iMac speed improvements

I’ve been annoyed at the laggardly behaviour of our iMac, currently running El Capitan, 10.11.6 . We’ve had the old girl for a few years now and I was sure that successive OS X upgrades had left some crud clogging it up – somewhere!

Even though I had cleaned up the Login Items for each user in System Preferences, I suspected there were other App “helpers” still running.

(Follow along if you want to try this at home).

Make sure you have a good backup.

Start up in Safe Mode (Hold <Shift> throughout startup).

Open a Finder window and go to Macintosh HD/Library/Launch Agents

In my case, I found these files:


com.adobe.ARMDCHelper.<a very long hex number>.plist

The first 2 related to Adobe Air and the Adobe Auto Updater. I thought I had deleted Adobe Air a long time ago but on further investigation I found it was still there! So I deleted it. I also deleted Adobe Acrobat reader because I no longer use it. I then deleted the .plist files. Of course, if you find similar files and you use Adobe Air or other Adobe products, you won’t want to delete them. Obviously your requirements will differ from mine.

The third file was more “interesting”. This is an auto update Daemon which Google uses to check for updates to products you have installed. In my case, the Chrome browser and NIK plug-ins. I decided to find out how often it “phones home”.

In Terminal, type:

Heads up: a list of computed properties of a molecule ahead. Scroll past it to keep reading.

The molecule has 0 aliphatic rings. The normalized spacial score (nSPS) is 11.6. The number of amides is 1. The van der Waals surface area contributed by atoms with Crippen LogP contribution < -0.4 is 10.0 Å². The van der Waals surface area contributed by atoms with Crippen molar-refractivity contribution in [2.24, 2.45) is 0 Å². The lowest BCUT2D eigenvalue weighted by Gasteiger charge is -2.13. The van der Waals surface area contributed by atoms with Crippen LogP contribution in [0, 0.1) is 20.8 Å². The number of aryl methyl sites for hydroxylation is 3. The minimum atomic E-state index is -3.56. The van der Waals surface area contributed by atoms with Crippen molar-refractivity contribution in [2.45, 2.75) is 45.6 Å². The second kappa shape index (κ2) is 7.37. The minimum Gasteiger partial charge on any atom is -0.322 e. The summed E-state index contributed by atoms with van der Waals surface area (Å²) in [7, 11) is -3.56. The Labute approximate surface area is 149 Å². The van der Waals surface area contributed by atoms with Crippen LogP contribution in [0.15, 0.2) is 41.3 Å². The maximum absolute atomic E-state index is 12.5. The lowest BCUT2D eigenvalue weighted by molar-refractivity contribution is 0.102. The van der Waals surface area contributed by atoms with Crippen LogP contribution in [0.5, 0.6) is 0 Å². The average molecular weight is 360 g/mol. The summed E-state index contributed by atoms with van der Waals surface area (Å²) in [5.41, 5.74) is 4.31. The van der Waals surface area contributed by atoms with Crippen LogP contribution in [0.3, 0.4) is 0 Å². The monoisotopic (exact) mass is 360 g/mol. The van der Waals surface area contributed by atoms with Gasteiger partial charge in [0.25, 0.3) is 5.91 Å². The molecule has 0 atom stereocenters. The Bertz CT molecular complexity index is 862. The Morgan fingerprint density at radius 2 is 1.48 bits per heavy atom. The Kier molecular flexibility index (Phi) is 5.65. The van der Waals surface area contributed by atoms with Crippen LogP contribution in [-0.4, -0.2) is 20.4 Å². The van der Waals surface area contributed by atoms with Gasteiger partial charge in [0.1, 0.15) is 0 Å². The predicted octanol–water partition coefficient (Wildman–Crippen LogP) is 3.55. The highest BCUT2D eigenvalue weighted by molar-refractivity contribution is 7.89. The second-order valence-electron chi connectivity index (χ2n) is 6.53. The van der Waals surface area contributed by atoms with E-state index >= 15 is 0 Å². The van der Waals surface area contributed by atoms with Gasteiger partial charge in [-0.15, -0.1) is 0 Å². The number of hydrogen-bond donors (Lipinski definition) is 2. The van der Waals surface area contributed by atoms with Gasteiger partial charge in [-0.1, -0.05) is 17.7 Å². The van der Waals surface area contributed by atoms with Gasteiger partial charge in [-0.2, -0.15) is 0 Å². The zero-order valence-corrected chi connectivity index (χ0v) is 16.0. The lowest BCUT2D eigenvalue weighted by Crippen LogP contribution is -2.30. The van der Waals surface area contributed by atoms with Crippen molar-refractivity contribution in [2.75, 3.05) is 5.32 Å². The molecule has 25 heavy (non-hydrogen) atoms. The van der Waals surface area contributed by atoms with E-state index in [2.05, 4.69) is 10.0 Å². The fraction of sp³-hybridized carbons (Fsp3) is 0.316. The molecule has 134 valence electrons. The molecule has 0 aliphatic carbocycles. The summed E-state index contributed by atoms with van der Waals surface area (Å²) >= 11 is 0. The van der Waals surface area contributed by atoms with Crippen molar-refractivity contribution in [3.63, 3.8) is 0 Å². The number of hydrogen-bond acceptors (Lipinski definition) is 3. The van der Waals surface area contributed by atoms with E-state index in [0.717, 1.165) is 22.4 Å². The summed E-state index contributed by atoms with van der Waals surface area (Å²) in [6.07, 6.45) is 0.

defaults read and press <Return>

It spits out a lot of stuff about the Apps it checks, etc., ending with:

checkInterval = 18000;

Hmm. That’s every 5 hours. Overkill, I thought. So I changed the interval to once a week:

defaults write checkInterval 604800 <Return>

Of course, you could delete the daemon completely but I decided against that.

Lastly, I deleted the caches in Macintosh HD/Library/Caches, that’s  <File -> Select All> then <File -> Move to Trash>. I then did the same for each user in Macintosh HD/Users/<user name>/Library/Caches. This will remove any old, broken or corrupt caches which might be causing a problem. It is safe to delete the caches as OS X will create new ones the next time the user logs in.

Finally, I restarted the Mac (still in Safe Mode) and emptied each user’s Trash. Once that was completed, I restarted the Mac normally.







New Mac

My MacBook Air (Mid 2012) was getting a bit long in the tooth. Leastways, that’s my excuse. So earlier this week I caved in and bought one of these:

MacBook Pro in a box

In the past when I’ve bought a new Mac, I’ve used Migration Assistant as part of the setup process. This time I decided to start from scratch and set it up “as new”, installing applications and configuring settings such as email “longhand”.  It has taken a bit longer but the MBP is now exactly how I want it and it isn’t bogged down with the inevitable residual cruft you get from previous upgrades (which it would have if I’d migrated from a backup of the MBA).

First impressions: Design, like it. Smaller than my MBA. Keyboard is very different, I expected that from trying it out at the Apple Store. Display – Retina – is a huge improvement over my MBA. The Touch Bar looks to be useful, although I am still mostly using the keyboard shortcuts I’ve built into my memory over the years. I’ll let you know more as I use it. One thing I am missing is the MagSafe connector for the power cable, I really think that’s a retrograde step.


Next step: installing GSAK. !

GSAK. On a Mac.